Jun 13 2018 06:42 PM
- The Senate will convene at 9:30 a.m.
- Following leader remarks, the Senate will resume consideration of H.R. 5515, the NDAA, with the time until the cloture vote equally divided between the bill managers or their designees.
- At approximately 10:30 a.m., the Senate will VOTE on cloture on Toomey Amendment #2700 in relation to H.R. 5515, the NDAA.
- Note: on Tuesday, June 12, cloture was filed on Inhofe Amendment #2282, as modified, to H.R. 5515, the NDAA.
- Note: on Tuesday, June 12, cloture was filed on H.R. 5515, the NDAA.
Senator Tillis: (5:38 p.m.)
- Spoke in tribute to Pastor Andrew Brunson.
- " I went to Turkey about two months ago, visited him in a Turkish prison after almost 17 months of being in prison without any charges. They brought charges against him that are some of the most bogus excuses for evidence that you could possibly imagine. And I am certain that if it was somebody with these charges in the United States jail system or prison system that they'd be released the day the charges were filed. This is Pastor Brunson. He's a little over 50 years old. Since he's been in prison he lost 50 pounds and spent almost 17 months in a prison cell designed for eight people that had 21 people in it, that entire time without a single formal charge levied against him."
Senator Shaheen: (5:45 p.m.)
- Spoke on Turkey.
- "Yet, supporting Turkey and the Turkish people should not mean appeasing the Turkish president. It is clear that the less we push back as a nation against Turkish President Erdogan, the more emboldened he becomes. Five years ago if you asked any diplomat or American official if Turkey would stoop so low to take an American hostage and leverage them for political gain, no one would say that's a possibility, yet, that's where we are today. Turkey not only joined the ranks of Iran, Syria, North Korea, and Venezuela as a hostage take he but it has shifted its orientation away from NATO and toward Russia for no other reason except for Erdogan's financial and electoral gain."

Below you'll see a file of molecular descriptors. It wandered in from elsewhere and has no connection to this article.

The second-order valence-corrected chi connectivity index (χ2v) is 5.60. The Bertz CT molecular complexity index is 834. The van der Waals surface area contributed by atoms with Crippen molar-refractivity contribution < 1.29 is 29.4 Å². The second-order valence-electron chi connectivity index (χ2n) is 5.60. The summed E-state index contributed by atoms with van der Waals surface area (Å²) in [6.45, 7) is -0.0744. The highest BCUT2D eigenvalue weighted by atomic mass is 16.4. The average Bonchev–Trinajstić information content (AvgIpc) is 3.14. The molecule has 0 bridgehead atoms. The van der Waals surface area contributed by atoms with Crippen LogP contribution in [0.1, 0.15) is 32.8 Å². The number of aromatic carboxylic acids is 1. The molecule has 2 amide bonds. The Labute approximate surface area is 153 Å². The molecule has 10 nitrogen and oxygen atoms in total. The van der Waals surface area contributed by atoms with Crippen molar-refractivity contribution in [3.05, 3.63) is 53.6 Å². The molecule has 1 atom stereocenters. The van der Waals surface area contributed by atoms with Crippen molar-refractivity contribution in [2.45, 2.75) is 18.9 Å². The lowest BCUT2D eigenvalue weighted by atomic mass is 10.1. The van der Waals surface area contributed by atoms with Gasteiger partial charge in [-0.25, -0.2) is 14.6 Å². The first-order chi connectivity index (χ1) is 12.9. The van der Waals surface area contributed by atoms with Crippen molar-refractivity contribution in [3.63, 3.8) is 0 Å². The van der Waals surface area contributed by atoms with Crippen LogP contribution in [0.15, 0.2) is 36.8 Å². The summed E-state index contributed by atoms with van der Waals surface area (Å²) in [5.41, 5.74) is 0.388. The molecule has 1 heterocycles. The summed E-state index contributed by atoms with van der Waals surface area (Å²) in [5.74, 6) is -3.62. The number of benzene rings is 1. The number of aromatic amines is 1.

Senator Ernst: (6:02 p.m.)
- Spoke on the NDAA.
- "I'm disappointed that we were not able to come together and work through a robust bipartisan amendment process this year on the floor. We had a great markup, and I'm thankful my colleagues across the aisle were so willing to work together in a bipartisan manner on this piece of legislation. As the chair of the Emerging Threats and Capabilities Subcommittee, I worked hard with my ranking member, Senator Heinrich of New Mexico, to ensure the NDAA invests additional funding in innovative technologies so that we can maintain U.S. technological superiority over near peer adversaries, particularly in the areas of hypersonics, unmanned systems, directed energy, and artificial intelligence."
Senator Merkley: (6:09 p.m.)
- Spoke on U.S. immigration policy.
- "What the attorney general put forward was that should you flee oppression overseas and find yourself washed up on the shores of the United States of America, we will not greet you with a fair chance to present your case and thrive. We will instead grab you, treat you as a criminal, rip your children outer your arms, and lock you up. That's the new policy. That's the Jeff Sessions, Donald Trump, John Kelly policy of the United States of America. When I heard about this, I didn't really believe it was possible that we could adopt, any administration could adopt a policy of inflicting deliberate trauma onto children. There is no moral code in the world that supports such an action."
Senator Sasse: (6:32 p.m.)
- Spoke on the NDAA.
- "Unfortunately, this call has fallen on deaf ears in both the legislature and the executive branch, both Democratic and Republican administrations. There is far too little urgency and when you speak with generals, when you speak with C.I.A. station chiefs around the world, nobody disputes this. Everyone knows we're unprepared and we're underinvested in this domain, and yet no one is really in charge. Fortunately, we are talking a major step in this NDAA to address this deficit in our war planning. While no one piece of legislation and no single proposal can possibly address all of our cyber deficits, there is nonetheless some very good news in this NDAA for both the public as a whole and for those of us who are losing sleep about our cyber under-preparedness."